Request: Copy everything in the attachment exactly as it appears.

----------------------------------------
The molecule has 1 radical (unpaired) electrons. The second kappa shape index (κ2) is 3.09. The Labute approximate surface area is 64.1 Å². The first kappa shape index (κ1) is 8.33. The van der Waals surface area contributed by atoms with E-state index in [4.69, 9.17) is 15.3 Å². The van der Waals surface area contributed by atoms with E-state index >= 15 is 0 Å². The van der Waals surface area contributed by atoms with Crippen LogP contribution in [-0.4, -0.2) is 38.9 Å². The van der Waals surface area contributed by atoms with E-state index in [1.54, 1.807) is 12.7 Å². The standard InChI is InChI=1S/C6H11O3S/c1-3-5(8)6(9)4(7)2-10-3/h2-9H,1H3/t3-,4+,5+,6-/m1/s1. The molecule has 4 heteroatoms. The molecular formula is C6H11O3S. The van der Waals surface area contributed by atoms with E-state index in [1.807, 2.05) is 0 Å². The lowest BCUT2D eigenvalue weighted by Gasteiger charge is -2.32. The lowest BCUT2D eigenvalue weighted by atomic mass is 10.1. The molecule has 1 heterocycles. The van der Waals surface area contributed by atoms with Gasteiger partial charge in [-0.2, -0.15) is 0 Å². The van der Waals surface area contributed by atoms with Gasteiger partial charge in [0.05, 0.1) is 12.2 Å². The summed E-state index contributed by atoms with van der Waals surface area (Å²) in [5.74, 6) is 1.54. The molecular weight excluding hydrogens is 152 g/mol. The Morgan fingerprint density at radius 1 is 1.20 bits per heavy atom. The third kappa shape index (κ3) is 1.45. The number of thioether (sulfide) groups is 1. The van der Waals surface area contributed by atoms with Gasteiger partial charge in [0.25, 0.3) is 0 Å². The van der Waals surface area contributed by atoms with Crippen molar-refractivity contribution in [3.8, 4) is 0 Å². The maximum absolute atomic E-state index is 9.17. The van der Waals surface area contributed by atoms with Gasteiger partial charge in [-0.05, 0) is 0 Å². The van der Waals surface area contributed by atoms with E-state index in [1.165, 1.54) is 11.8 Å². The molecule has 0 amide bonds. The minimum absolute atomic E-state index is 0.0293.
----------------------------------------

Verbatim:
The molecule has 1 radical (unpaired) electrons. The second kappa shape index (κ2) is 3.09. The Labute approximate surface area is 64.1 Å². The first kappa shape index (κ1) is 8.33. The van der Waals surface area contributed by atoms with E-state index in [4.69, 9.17) is 15.3 Å². The van der Waals surface area contributed by atoms with E-state index >= 15 is 0 Å². The van der Waals surface area contributed by atoms with Crippen LogP contribution in [-0.4, -0.2) is 38.9 Å². The van der Waals surface area contributed by atoms with E-state index in [1.54, 1.807) is 12.7 Å². The standard InChI is InChI=1S/C6H11O3S/c1-3-5(8)6(9)4(7)2-10-3/h2-9H,1H3/t3-,4+,5+,6-/m1/s1. The molecule has 4 heteroatoms. The molecular formula is C6H11O3S. The van der Waals surface area contributed by atoms with E-state index in [1.807, 2.05) is 0 Å². The lowest BCUT2D eigenvalue weighted by Gasteiger charge is -2.32. The lowest BCUT2D eigenvalue weighted by atomic mass is 10.1. The molecule has 1 heterocycles. The van der Waals surface area contributed by atoms with Gasteiger partial charge in [-0.2, -0.15) is 0 Å². The van der Waals surface area contributed by atoms with Gasteiger partial charge in [0.05, 0.1) is 12.2 Å². The summed E-state index contributed by atoms with van der Waals surface area (Å²) in [5.74, 6) is 1.54. The molecular weight excluding hydrogens is 152 g/mol. The Morgan fingerprint density at radius 1 is 1.20 bits per heavy atom. The third kappa shape index (κ3) is 1.45. The number of thioether (sulfide) groups is 1. The van der Waals surface area contributed by atoms with Gasteiger partial charge in [0.25, 0.3) is 0 Å². The van der Waals surface area contributed by atoms with Crippen molar-refractivity contribution in [3.8, 4) is 0 Å². The maximum absolute atomic E-state index is 9.17. The van der Waals surface area contributed by atoms with Gasteiger partial charge in [-0.05, 0) is 0 Å². The van der Waals surface area contributed by atoms with E-state index in [1.165, 1.54) is 11.8 Å². The molecule has 0 amide bonds. The minimum absolute atomic E-state index is 0.0293.